ODOT is a good example. They contract out almost all design work and almost all preliminary study work that used to be done in house. That’s despite the fact that ODOT employs thousands of engineers. If you pay others to do your work you can keep a lid on the number of employees while still spending the state into oblivion.

            Another example was the recent hiring of a private planning consultant to do planning work for the city of Beaverton. Though they have a planning staff they contract out work and avoid new hires while still spending our money. Of course the firm they hired is a former Portland planning bigwig who now helps people negotiate the rules he wrote, for a hefty fee. What a racket.

          • eagle eye

            Oh, so when it turns out that there actually has been very modest growth in public (state) employees, it’s an “excuse” of some sort (for what??)

            If it’s true that the state is doing more contracting out, you should be happy. But what happens to the theory that the “private sector” is so efficient?

            As the guy says, you should be very happy. The state budget will be balanced, government spending will be cut. And you already have your restraint in state hiring!

          • Steve Plunk

            It’s not an excuse it’s an explanation of what’s happening. I first noticed it years ago.

            My problem with the contracting out was illustrated by the example I gave. It’s essentially a form of double dipping into the public trough. Retire from the public sector then contract back with your cronies. Crony socialism anyone? I see it as a form of soft corruption.

            The issue starts with overall spending increases and the diminishing returns we get from those increases. We can debate about the causes and cures but there is no doubt spending increased too much over the years.

          • eagle eye

            So you don’t like it when the state contracts stuff out, and you don’t like it when it does it in house. Maybe the state should just do less.

            So now spending will decrease. You will get your way. So stop complaining and be happy.

            Maybe Dudley will become Governor and he will show how to run the state government more to your liking.

          • Steve Plunk

            I never said I didn’t like them doing it in house but you’re right about the idea they should do less. There are severe diminishing returns on government activity of all kinds. Less will be better for all.

            I keep hearing the stop complaining comment. This is a forum where we exchange ideas. It’s supposed to have complaints. Without complaints how can we expect improvements?

            Maybe Dudley can run things better, we’ll see. I don’t trust most politicians and generally vote based upon a lesser of evils. Dudley is decidedly a lesser of evils compared to the Kitz. Didn’t all of these Dems provide cover for Goldschmidt at one point or another? More to the point Kitz has 8 years to fix PERS and didn’t get it done. Even if Dudley wins he needs a legislative majority to accomplish the things that are needed.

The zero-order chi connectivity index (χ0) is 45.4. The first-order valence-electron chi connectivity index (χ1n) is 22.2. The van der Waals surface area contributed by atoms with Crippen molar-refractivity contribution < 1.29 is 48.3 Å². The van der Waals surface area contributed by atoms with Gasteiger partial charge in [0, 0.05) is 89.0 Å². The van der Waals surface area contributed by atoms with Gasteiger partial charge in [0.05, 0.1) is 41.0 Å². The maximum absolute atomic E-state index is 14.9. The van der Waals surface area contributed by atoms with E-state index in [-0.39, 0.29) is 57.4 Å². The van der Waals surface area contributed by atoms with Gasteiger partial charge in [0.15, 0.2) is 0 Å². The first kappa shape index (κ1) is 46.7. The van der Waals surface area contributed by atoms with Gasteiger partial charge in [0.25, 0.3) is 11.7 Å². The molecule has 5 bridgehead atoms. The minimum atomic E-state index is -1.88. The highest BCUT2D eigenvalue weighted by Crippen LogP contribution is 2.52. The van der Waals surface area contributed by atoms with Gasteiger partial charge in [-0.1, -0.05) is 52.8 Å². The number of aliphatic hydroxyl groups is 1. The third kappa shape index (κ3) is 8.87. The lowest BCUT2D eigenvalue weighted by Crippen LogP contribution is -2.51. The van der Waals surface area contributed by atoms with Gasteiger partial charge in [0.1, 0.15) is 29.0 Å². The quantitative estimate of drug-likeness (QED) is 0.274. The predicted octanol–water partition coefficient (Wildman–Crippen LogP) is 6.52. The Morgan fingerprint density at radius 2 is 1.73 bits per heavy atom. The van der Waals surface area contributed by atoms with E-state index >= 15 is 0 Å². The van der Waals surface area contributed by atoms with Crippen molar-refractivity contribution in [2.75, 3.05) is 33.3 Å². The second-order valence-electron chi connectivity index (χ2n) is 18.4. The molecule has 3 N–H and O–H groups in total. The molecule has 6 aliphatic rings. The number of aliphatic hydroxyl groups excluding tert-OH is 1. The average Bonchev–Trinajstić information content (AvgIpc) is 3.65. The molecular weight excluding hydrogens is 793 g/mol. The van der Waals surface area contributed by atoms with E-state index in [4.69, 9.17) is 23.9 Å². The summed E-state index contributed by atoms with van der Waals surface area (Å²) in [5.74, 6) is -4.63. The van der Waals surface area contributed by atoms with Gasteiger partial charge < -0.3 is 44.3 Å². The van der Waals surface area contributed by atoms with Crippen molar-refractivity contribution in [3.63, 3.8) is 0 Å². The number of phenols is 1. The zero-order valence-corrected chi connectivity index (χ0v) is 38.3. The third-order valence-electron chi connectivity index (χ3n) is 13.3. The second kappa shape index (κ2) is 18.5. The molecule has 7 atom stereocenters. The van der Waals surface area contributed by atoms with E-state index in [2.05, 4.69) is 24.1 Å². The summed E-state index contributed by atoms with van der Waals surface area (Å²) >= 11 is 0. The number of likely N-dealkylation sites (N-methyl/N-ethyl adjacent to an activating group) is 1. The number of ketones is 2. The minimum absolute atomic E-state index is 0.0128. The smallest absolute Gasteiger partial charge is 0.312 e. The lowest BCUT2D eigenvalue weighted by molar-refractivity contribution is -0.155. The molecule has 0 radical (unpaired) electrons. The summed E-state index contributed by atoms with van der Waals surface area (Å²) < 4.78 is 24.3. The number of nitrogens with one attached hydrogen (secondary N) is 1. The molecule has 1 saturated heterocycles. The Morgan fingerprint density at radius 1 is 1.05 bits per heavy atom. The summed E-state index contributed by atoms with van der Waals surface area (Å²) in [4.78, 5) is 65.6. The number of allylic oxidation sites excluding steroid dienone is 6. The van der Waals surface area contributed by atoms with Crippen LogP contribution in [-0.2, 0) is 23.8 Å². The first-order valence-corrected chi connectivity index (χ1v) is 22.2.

• eagle eye

            So you want the state to do less. I guess that means you would like fewer services, since you don’t like what the state provides in-house, and you don’t like what they do with outsourcing. It’s very unclear that Dudley, if he manages to win, would have a legislature behind him, and his ability is very much an open question, since he has approximately zero record of public service.

            So then which state services would you like to cut or eliminate? Public schools? Prisons? Even less care of the roads? Or just close them? State subsidized universities, should we do without them? That last one is a real possibility. Or they could close one or more of them, the struggling campuses. There are several in rural Oregon, you know. Then there is DHS. Not all that much else to save big money. Close the state parks or make them totally self-supporting?

    • Casandra Redfeather

      But isn’t the real issue that Kulongoski and the others who had the obligation to be fiscally responsible failed to do so and now while many other Oregonians, including public employees who cannot yet retire, are going to be harmed by nine and a half years of poor fiscal management, Kulongoski is going to be able to retire with a very substantial pension? That doesn’t seem quite fair.

    • Anonymous

      You clearly demonstrate a complete inability to distinguish between a private sector compensation plan paid for out of free market profits, and a taxpayer funded ponzi scheme in which government employees are paid more of the people’s money to retire than to work.

      • a senior citizen

        I can make the distinction, alright. Kulongoski had one of the lowest governor salaries in the country at $93,600. Then he took a voluntary 5% pay cut in 2009. And now Larry Huss begrudges him the pension he will get when he retires after many years of acclaimed public service in Oregon! (Larry may not acclaim him, but the voters of Oregon did, twice, whether you like it or not).

        It’s bad enough that anyone would begrudge Governor K his pension. It’s ten times as bad coming from an industry fat cat who probably made 5 or 10 times what the Governor makes, and who apparently retired at a much younger age than the Governor. And it’s also a cheap shot.